Me and my community
What events bring the Sikh community together?
In Sikhism, there are many festivals known as Gurpurabs. These are holy days honouring the lives of the ten Gurus.
One of the most important is Guru Nanak Gurpurab, celebrating the birthday of the founder of Sikhism, Guru Nanak. After the death of Guru Nanak, beliefs were passed down through a series of ten Gurus for some 200 years.
How is Guru Nanak Gurpurab celebrated?
To celebrate Guru Nanak Gurpurab, the Sikh community gathers together to take part in a street procession called a nagar kirtan. The Guru Granth Sahib (the Sikh holy book) is carried through the streets on a specially decorated float, Sikhs join together to sing, dance and play musical instruments.
Sikh worship and festivals are followed by the langar. This is a free, vegetarian meal which takes place in the Gurdwara, the Sikh holy building. This meal is offered to everyone, regardless of their faith and is cooked and served by both men and women, with everyone sitting together on the floor to eat. The langar symbolises equality, which was one of the most important teachings of Guru Nanak.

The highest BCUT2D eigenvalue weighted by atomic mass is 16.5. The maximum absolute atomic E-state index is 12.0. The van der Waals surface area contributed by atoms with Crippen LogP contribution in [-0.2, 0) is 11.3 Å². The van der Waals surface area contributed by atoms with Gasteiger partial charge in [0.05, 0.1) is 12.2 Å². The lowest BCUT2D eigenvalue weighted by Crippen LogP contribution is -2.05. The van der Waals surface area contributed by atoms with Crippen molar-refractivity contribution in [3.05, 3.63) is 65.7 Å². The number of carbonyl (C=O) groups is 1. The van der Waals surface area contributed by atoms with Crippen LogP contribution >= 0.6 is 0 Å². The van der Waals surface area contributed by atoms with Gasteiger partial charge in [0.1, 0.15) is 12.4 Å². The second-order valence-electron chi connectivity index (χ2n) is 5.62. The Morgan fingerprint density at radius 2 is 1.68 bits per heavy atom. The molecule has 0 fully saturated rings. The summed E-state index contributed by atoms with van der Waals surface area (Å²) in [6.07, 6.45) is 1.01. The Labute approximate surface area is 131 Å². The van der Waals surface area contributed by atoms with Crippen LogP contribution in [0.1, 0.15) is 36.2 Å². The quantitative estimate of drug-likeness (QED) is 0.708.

Other Sikh festivals
Another important festival celebrated by the Sikh community is Bandi Chhor Divas , which means ‘liberation of prisoners day’. This marks the day when the sixth Guru, Guru Hargobind, was released from prison, along with fifty-two Hindu princes. Diwali means ‘festival of lights’, and the festival remembers when people lit lamps to welcome Guru Hargobind home. Today many Sikhs decorate their homes, work and public places with lights, and many communities come together to enjoy firework displays.